During the lead-up to a snowball Earth episode, the Earth gradually cools because the amount of carbon dioxide in the Earth's atmosphere decreases. Relatively fast weathering of silicate rocks on large tropical landmasses causes this decrease that locks up carbon (NASA, 2001). As the earth cools, the oceans begin to freeze. As snow falls on land, or ice forms on the oceans, the albedo increases (more radiation is reflected from the surface) causing greater cooling (Maykut, 1998). This is called ice-albedo feedback, and is an important dynamic in yearly retreat and advance of ice sheets (Hoffman, 1999).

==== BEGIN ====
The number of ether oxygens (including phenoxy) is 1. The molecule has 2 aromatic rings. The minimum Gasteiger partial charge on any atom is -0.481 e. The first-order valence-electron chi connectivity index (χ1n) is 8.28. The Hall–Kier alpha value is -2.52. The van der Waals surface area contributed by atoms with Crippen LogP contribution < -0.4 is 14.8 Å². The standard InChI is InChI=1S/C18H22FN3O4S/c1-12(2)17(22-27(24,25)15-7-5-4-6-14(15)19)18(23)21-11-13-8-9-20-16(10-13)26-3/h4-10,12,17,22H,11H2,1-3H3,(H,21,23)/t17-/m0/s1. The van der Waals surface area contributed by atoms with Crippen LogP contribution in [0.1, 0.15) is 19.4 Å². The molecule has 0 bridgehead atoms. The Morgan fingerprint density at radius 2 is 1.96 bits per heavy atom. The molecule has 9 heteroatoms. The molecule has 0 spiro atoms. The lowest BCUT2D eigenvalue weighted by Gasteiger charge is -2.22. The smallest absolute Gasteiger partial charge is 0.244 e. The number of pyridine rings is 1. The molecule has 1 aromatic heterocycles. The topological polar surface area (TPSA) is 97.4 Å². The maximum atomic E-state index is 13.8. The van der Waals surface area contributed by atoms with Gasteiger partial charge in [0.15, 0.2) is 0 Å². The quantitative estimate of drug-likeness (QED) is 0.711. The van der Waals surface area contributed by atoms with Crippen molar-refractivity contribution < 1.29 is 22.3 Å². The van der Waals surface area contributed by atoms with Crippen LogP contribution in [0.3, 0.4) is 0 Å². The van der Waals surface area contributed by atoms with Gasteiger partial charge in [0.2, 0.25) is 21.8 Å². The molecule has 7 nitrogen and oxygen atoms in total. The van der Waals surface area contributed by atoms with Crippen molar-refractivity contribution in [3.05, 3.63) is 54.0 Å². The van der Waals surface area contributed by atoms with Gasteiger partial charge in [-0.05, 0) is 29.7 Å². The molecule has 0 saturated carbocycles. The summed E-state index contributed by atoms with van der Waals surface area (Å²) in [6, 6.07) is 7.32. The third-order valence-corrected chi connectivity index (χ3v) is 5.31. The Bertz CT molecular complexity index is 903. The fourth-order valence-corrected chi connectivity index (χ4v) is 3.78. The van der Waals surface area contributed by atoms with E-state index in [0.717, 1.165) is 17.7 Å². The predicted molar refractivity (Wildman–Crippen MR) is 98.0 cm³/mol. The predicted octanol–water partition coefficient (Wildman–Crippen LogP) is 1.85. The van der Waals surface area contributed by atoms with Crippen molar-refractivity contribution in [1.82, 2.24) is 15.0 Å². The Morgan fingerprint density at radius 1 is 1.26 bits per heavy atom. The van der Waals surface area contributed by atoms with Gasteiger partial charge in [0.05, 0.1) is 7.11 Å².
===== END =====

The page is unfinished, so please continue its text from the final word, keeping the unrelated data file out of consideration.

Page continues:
Mikhail Budyko's model shows that if the Earth's climate were to cool, and ice were to form at lower latitudes, the global albedo would rise at an accelerating rate because there is more surface area per degree of latitude as one approaches the Equator (Hoffman, 1999). Furthermore, once ice is formed beyond a critical latitude (around 30 degrees north and south, equivalent to half the Earth's surface area), the positive feedback becomes so strong that temperatures of the surface plummet (- 50 o C), yielding a completely frozen planet (Hoffman, 1999).